FORT HOOD (September 25, 2013) ---Lt. Gen. Mark A. Milley, the commander of III Corps and Fort Hood and of the International Security Assistance Force Joint Command in Kabul, Afghanistan, outlined the plan for Afghan security forces over the next year Wednesday as American forces prepare to leave the country.
The III Corps Headquarters deployed from Fort Hood in April this year.
The deployment is Milley's third one to Afghanistan.
"When I first came here this country was fundamentally in rubble," Milley said.
Milley said by building the country's security forces including the police and army it has allowed the country to continue to develop and build roadways and even universities.
There are 350,000 security forces in Afghanistan now including includes military forces all the way down to police officers who enforce traffic rules.
But as the drawdown continues with an exit date of December 31, 2014, Milley said the work for American troops is not done.
Milley said more work needed to be done with logistics, personnel management systems, and more sophisticated intelligence systems.
"They're very good at human intelligence because it's their country and they speak the language but they need help in some of the more sophisticated forms of intelligence like signals intelligence and imagery intelligence etc.," Milley said.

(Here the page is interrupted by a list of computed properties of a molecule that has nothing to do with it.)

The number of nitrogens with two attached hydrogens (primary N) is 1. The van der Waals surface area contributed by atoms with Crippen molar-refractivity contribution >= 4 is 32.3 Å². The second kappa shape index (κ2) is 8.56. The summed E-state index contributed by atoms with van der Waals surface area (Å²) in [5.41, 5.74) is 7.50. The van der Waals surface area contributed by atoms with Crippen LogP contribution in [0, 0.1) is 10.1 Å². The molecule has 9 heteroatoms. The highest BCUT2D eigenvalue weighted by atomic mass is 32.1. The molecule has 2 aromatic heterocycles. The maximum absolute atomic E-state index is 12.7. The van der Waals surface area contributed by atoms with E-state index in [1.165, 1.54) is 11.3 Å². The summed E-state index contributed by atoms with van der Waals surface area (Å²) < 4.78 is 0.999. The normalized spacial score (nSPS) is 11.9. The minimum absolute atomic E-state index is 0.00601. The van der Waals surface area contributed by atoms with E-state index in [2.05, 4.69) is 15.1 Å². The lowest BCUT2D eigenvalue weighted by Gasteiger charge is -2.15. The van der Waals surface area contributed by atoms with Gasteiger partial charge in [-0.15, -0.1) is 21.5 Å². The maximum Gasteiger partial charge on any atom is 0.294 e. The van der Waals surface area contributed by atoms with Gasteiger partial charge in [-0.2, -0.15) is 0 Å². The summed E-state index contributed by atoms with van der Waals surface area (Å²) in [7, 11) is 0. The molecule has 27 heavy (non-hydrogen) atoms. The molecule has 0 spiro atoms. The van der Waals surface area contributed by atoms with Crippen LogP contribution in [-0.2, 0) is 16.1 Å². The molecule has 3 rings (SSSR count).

Milley also said work is continuing to develop an Afghan Air Force to provide air support for the security forces.
Another area of training American forces have been helping Afghan security forces with is first aid.
Milley said while the forces have the tactical advantage over the enemy treating their own soldiers if they get wounded continues to be a challenge.
"In the first few minutes in order to prevent him from dying you want to make sure individual soldiers within that unit within the first few minutes can apply the critical first responder care in order to stop the bleeding, keep the airway open and then control for shock," Milley said.
Milley said during the current fighting season a majority of the security posts in Afghanistan have seen violence from enemy forces.
"In well over 90% of the cases the afghan security forces have withheld and defended and beat off the enemy," Milley said.
Milley said if the security forces are able to continue this effort even after American forces leave the country could continue to progress.
"The more they yearn for education, communications etc. there will be much less chance there is for the radicals, the Taliban etc. to ever come back into power," Milley said.